Call the Midwife is a most the midwife PDF #206 extraordinary book and should be reuired reading of all students o I'm writing this as I'm just about halfway through so I may revise this later For now oh man I have some issues with this book I started reading it after I watched all of the first season of Call the Midwife on Netflix I loved the show and got excited to see they were based on actual books Maybe my opinion is tainted by the fact that the author states she was trying to be the James Herriot of midwives But as I've been reading I've had the impression in many places that she was trying to copy his style and failed James Herriot writes in an easily followed conversational style Jennifer Worth throws out obscurely large words that I have to look up on a regular basis I have a decent vocabulary but internecine Just thrown into the middle of an otherwise conversational style it's incongruous I enjoy reading the cockney dialect and learning English terms for things but these ten dollar words look like trying too hard and they're annoyingI realize Ms Worth is a product of her time and I am trying very hard to not judge her unfairly using my time and culture as a standard But it's difficult to ignore the ethnocentric comments sprinkled throughout the book She described an impoverished immigrant woman as looking like a Spanish princess Making the foreign person into something exotic is objectifying and keeps her in the other category When we got to little Mary the teenage Irish prostitute she is described first as a Celtic princess then as maybe the product of an Irish navvy manual laborer and then says maybe they're the same thing Alright You need to stop right there ladyI don't think James Herriot would have had a graphic description of group sex including blow jobs I understand this was a section of the book about prostitution but that scene really seemed to not fit the tone of the book up to that point It felt gratuitousThe description of the henpecked husband is just one of many examples of internalized misogyny that got on my nerves Sometimes the lines between class and gender blurred but it was always clear Ms Worth felt above these people You can't ramble at length about how very much a poor sick woman repulses you and end by saying Well I'm not here to judge Because you just did for many pages This makes for an uncomfortable readThere is also plenty of romanticizing the past talking about how no one had to lock their doors and when girls got pregnant their men rose to the challenge and married them She doesn't come out and say that she thought it was better that way but I think it's implied And that bothers me All that said it is an interesting read and I am having a hard time putting it down I plan to finish it and read the others in the series I just have some issues Giving it three stars because I am actually enjoying reading it for the most part It's not perfection I doubt I'll want to re read it and it's definitely not James Herriot James Herriot made it sound like tramping around in a freezing cold barn armpit deep into a cow's vagina was still somehow a good time Worth does not have that skillEdit This is where I got angry Really angry In a passage describing how married women were free to cheat on their husbands because a pregnancy wouldn't be as difficult as for a single woman Worth writes I have often felt that the situation is loaded against men Until recently when genetic blood tests became possible how could any man know that his wife was carrying his child The poor man had no other assurance of paternity than his wife's word Unless she is virtually locked up he can have no control over her activities during the day while he is at workThose are some seriously loaded words We are talking about a time and place in which impoverished women are forced to carry baby after baby because there is no reliable birth control Husbands simply refused to wear condoms and wives were expected to submit Legally there was no such thing as a rape occurring within marriage but we know that it happened We know that there was domestic violence against women and children and Worth mentions the impossibility of East End mothers leaving home to work They were up to the gills in children and laundry It wasn't just life circumstances keeping women down in this time; it was powerful social control such as happens when women of higher influential classes make casual comments about locking wives upI wanted to read the rest of the series but I think I can probably find another book to read about life in the workhouses Watch the show The show is better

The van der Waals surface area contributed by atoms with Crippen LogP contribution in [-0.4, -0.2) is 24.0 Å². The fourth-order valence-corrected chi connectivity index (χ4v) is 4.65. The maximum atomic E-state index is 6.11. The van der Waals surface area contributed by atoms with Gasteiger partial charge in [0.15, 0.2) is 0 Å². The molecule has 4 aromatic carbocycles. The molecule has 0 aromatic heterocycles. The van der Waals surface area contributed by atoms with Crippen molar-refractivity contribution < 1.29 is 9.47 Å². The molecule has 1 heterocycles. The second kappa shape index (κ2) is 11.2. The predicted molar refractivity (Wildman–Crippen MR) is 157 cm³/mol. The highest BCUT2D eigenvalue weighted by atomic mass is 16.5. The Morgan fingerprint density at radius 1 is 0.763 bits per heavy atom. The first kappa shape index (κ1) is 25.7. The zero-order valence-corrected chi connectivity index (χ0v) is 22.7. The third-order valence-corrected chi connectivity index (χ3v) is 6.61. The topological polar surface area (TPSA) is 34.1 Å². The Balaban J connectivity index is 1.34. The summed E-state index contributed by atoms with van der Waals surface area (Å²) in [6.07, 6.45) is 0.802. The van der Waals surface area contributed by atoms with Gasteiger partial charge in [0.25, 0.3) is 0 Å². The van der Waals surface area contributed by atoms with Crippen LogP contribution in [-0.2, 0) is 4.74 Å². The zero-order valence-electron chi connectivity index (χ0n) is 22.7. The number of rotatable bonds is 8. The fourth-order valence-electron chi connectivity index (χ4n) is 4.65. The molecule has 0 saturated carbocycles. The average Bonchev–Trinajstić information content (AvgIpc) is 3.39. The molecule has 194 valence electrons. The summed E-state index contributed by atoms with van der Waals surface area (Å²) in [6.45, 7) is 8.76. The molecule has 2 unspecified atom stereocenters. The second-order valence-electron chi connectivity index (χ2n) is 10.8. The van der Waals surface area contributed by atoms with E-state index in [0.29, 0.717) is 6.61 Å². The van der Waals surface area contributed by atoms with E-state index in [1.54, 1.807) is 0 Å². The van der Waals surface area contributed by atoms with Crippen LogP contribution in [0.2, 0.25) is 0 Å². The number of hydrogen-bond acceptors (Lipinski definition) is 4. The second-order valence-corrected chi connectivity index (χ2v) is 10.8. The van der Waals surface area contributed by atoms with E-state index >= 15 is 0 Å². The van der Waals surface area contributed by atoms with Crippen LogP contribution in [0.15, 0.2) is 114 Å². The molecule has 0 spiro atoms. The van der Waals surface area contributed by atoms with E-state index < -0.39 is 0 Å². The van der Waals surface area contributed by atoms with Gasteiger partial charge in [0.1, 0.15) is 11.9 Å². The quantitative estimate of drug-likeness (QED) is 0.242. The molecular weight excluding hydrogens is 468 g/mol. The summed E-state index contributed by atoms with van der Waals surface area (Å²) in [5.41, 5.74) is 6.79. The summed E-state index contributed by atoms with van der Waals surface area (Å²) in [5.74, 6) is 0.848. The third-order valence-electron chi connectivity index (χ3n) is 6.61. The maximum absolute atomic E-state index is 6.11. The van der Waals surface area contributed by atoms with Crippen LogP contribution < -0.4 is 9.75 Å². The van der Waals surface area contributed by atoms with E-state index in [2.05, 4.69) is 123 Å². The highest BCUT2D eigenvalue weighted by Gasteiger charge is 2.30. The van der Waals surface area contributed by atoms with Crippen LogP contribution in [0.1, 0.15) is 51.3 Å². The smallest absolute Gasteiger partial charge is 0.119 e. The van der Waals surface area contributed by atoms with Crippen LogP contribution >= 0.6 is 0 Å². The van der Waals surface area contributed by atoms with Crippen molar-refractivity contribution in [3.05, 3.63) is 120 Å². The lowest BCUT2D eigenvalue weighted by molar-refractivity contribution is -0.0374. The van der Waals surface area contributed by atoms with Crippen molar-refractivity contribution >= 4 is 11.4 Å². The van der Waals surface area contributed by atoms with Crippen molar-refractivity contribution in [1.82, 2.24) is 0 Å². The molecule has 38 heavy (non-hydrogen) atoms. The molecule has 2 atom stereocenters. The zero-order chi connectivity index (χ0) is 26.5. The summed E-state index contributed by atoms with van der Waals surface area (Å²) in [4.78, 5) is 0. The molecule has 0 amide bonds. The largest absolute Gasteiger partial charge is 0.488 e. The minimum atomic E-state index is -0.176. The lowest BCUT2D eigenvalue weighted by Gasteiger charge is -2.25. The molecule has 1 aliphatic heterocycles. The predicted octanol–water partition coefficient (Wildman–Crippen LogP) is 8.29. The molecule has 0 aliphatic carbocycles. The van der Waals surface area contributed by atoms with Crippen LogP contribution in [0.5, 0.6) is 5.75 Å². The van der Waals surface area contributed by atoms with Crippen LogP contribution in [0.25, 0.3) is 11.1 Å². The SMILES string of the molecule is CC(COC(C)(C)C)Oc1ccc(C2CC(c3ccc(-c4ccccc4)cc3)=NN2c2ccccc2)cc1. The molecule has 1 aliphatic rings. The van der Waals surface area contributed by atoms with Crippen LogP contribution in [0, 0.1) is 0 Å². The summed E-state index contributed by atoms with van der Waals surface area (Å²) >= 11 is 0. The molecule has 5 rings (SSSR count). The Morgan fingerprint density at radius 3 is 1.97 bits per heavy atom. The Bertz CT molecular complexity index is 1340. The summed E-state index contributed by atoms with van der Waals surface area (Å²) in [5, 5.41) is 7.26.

Jennifer Worth È a true story of the East End in the 1950s pdf

Call the midwife a true story of the East End in the 1950sT End of London in the 's and is a graphic portrayal of the uite appalling conditions that the East Enders endured Call the Midwife the first of a trilogy by Jennifer Worth née Lee is a memoir of the author’s work as a midwife working with the nuns of “Nonnatus House” in the East End during the 1950s It is a collection of comical sad mischievous happy and unexpected true tales of poverty stricken large families living in post war London often in sualid tenements deemed unfit for human habitation In this educational warm easy and humane book the reader gets a glimpse of sleeping by the Cut pig breeding boys never found in secret hideouts the discrete lives of nuns and the maddening heartbreak of poverty adoption and brutal lossThere has always been something about Cockneys which is perfectly portrayed here rough around the edges fundamentally kind and always up for a good laughThis book really worked well for me at times I was thoroughly engrossed checking the map of London reading up on workhouses Cable Street what has this street not been privy to and reading up on the bits and pieces that needed filling in I hope others enjoy it as much as I did Note This beautiful edition is vividly illustrated